In English, we use the word church to translate ekklesia, and also to describe the building where the church assembles and worships. The local Church meets at a local church. In the middle 100's, St. Iranaeus of Lyons wrote that "one can go into any town and ask 'Where does the Catholic Church meet? and the resident will answer." [He wasn't writing in English, of course. He was defending the Ekklesia Katholika from the various local gnostic sects.]

My point is that no one seriously confuses the Universal Church with any church building, not even in English.
----------------------------------------------
,,,
Yep. You missed the point.
I have been meditating a long time on this.

The early Christians were full of missionary zeal. When they were able to openly work in peace, they built churches to assist their missionary work. They didn't decorate their churches just to be pretty -- they wanted their places of worship to speak the Gospel news even when no one was preaching or worshipping. Thus Christian architecture is full of iconography and biblical art.

I was pondering how this Christian tradition should translate into the Calvinist tradition, with its particular concerns for biblical teaching, undiluted with excessive imagery, and focused on evangelism.

I recommend that a church of the Calvinist tradition should have just one symbol prominently displayed: A Crucifix.

Anyone stepping inside would see and know that this space is dedicated to spreading the one great biblical message: "Jesus Christ, and Him crucified."
A bare cross will suffice. "Jesus Christ, Him crucified, risen and sitting at the right hand of the Father."
Del should know better than to mention a Crucifix in a thread where 'the boyz' are active. To most Protestants, how, why, when, or where Christ was crucified is less important than the fact that He overcame death. I'm sure that we're in the minority of Protestants because we display a Crucifix in our home.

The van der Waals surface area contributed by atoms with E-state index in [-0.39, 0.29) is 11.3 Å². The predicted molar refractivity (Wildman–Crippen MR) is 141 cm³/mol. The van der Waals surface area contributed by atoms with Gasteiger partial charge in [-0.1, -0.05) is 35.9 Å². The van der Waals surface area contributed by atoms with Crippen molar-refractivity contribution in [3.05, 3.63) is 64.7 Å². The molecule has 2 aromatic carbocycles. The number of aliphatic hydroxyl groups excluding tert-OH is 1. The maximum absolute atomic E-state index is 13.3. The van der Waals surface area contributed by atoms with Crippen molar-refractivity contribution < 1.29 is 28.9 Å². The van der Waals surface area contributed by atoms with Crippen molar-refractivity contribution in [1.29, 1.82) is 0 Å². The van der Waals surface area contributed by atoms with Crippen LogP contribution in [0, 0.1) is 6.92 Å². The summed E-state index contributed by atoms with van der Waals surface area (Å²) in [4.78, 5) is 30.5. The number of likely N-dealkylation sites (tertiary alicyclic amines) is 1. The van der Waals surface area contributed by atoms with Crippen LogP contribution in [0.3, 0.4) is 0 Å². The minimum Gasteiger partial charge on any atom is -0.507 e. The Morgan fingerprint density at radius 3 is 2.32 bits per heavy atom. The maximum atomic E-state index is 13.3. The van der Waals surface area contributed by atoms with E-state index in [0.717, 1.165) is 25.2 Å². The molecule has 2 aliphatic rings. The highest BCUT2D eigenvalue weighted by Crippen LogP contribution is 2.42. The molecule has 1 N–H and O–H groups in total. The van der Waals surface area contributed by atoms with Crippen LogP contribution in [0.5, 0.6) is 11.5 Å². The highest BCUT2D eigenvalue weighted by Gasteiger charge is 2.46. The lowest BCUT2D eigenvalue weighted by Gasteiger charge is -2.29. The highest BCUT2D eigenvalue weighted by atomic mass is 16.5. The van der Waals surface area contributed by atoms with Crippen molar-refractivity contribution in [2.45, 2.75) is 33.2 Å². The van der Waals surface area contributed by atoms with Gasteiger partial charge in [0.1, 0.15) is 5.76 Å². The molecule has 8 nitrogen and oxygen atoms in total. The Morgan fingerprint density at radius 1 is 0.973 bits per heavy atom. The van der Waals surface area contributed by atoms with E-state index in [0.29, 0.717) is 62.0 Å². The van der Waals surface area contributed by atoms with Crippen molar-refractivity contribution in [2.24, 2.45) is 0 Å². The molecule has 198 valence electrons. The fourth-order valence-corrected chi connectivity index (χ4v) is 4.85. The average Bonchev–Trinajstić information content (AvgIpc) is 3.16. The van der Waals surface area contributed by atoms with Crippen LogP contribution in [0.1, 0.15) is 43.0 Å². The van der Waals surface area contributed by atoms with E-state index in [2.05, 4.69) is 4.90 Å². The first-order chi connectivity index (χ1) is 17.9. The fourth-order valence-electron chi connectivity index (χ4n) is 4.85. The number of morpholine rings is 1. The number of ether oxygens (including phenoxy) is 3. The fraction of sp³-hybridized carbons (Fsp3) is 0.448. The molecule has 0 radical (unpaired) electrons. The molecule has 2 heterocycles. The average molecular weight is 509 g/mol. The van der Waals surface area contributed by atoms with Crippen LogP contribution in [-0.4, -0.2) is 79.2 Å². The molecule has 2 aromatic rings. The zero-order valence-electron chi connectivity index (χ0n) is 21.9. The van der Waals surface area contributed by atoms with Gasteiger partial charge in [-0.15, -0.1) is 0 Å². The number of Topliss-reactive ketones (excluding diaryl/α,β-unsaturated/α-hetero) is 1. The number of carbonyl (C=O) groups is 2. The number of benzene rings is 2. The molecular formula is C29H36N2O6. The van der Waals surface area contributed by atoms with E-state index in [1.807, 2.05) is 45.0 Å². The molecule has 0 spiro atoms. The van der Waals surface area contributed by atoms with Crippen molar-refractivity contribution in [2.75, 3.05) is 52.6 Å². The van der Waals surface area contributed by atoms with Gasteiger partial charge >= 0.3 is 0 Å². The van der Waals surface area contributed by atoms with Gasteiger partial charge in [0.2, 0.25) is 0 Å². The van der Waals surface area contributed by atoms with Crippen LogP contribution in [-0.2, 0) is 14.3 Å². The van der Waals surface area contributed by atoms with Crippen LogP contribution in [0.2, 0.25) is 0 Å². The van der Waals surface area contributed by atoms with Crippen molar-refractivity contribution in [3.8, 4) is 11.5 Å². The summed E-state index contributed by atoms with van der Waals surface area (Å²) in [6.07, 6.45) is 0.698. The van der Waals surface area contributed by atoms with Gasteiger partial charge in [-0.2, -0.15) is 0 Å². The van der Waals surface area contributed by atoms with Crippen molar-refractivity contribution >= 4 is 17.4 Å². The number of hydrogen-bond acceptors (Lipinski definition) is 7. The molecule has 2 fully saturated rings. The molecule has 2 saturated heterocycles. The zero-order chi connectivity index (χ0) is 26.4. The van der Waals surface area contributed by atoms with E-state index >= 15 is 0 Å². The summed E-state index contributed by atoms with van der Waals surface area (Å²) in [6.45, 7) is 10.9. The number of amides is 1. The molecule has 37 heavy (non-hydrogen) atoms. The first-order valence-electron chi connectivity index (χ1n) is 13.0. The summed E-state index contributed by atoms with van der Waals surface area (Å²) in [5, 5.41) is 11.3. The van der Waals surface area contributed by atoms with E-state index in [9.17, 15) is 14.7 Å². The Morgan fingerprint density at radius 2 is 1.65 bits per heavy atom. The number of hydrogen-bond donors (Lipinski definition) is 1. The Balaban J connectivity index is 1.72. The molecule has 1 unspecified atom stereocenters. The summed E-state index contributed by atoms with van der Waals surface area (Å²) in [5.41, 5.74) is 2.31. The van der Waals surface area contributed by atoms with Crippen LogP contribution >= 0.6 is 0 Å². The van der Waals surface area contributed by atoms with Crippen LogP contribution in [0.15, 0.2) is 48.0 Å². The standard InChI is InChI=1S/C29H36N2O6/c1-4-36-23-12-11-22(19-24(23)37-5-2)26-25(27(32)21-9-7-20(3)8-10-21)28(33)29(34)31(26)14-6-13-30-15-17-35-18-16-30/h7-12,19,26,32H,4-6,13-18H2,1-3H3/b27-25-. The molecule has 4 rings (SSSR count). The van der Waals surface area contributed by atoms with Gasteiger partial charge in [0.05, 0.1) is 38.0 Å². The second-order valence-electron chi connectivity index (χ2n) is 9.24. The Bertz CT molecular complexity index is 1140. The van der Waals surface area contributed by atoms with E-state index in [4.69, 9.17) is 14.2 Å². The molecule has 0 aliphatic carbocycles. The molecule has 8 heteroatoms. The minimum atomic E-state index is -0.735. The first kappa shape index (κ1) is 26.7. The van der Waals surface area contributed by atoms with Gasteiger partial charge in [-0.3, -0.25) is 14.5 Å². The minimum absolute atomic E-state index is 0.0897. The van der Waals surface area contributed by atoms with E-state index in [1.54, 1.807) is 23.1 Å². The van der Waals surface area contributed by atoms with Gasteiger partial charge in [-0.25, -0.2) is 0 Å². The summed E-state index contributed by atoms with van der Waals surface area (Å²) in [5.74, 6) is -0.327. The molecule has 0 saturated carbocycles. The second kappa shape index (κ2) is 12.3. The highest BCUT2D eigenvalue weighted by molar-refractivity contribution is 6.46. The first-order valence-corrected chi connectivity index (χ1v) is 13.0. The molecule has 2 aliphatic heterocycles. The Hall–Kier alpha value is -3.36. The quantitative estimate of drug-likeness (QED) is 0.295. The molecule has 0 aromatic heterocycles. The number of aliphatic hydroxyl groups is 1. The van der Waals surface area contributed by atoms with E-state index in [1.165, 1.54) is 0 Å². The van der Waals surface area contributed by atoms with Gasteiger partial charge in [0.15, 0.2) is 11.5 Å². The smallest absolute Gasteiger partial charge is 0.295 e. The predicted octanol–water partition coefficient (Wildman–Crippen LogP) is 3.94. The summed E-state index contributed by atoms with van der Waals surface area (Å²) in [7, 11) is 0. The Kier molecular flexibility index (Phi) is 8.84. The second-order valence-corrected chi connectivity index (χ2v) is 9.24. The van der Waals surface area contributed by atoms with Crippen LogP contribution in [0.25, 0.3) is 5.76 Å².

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Re: The largest RC parish church (3,000 cap) is being built

Post by durangopipe » Tue May 04, 2021 10:26 am

FredS wrote:
Tue May 04, 2021 10:10 am
Jester wrote:
Tue May 04, 2021 9:01 am
Del wrote:
Mon May 03, 2021 7:43 pm
coco wrote:
Fri Apr 23, 2021 7:58 pm
Del wrote:
Fri Apr 23, 2021 4:20 pm
coco wrote:
Fri Apr 23, 2021 9:31 am
Sir Moose wrote:
Fri Apr 23, 2021 9:05 am
Jester wrote:
Fri Apr 23, 2021 8:04 am
Very cool. There is only a small group of Reformed Evangelicals that still think we should have beautiful architecture for our churches.
I think we miss out because of this.
The Greek word that is translated as "church" means "assembly of people," not "building." Each of the believers is a temple of God, and so church is when the temples come together to worship. There is not NT precedent for pretty buildings, and most NT churches met in someone's house.

That being said, I think that church buildings in the shape of a cross are cool. I particularly like the mission aesthetic of this one. Feel free to make fun of me now.
In English, we use the word church to translate ekklesia, and also to describe the building where the church assembles and worships. The local Church meets at a local church. In the middle 100's, St. Iranaeus of Lyons wrote that "one can go into any town and ask 'Where does the Catholic Church meet? and the resident will answer." [He wasn't writing in English, of course. He was defending the Ekklesia Katholika from the various local gnostic sects.]

My point is that no one seriously confuses the Universal Church with any church building, not even in English.
----------------------------------------------
,,,
Yep. You missed the point.
I have been meditating a long time on this.